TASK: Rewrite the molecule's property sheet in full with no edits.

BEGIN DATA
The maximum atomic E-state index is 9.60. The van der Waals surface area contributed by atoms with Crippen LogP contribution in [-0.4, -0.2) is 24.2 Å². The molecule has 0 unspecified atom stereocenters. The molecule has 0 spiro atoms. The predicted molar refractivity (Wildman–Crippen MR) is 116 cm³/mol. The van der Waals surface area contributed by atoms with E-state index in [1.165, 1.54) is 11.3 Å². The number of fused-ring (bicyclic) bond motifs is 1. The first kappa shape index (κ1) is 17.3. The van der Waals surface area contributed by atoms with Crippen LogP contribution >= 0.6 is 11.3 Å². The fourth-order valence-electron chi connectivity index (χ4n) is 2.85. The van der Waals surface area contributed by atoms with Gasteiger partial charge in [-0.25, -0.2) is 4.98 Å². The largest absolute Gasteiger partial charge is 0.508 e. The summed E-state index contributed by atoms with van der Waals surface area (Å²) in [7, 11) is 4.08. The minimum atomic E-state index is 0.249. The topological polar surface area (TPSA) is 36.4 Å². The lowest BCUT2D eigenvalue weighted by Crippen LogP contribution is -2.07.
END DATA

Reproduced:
The maximum atomic E-state index is 9.60. The van der Waals surface area contributed by atoms with Crippen LogP contribution in [-0.4, -0.2) is 24.2 Å². The molecule has 0 unspecified atom stereocenters. The molecule has 0 spiro atoms. The predicted molar refractivity (Wildman–Crippen MR) is 116 cm³/mol. The van der Waals surface area contributed by atoms with E-state index in [1.165, 1.54) is 11.3 Å². The number of fused-ring (bicyclic) bond motifs is 1. The first kappa shape index (κ1) is 17.3. The van der Waals surface area contributed by atoms with Crippen LogP contribution >= 0.6 is 11.3 Å². The fourth-order valence-electron chi connectivity index (χ4n) is 2.85. The van der Waals surface area contributed by atoms with Gasteiger partial charge in [-0.25, -0.2) is 4.98 Å². The largest absolute Gasteiger partial charge is 0.508 e. The summed E-state index contributed by atoms with van der Waals surface area (Å²) in [7, 11) is 4.08. The minimum atomic E-state index is 0.249. The topological polar surface area (TPSA) is 36.4 Å². The lowest BCUT2D eigenvalue weighted by Crippen LogP contribution is -2.07.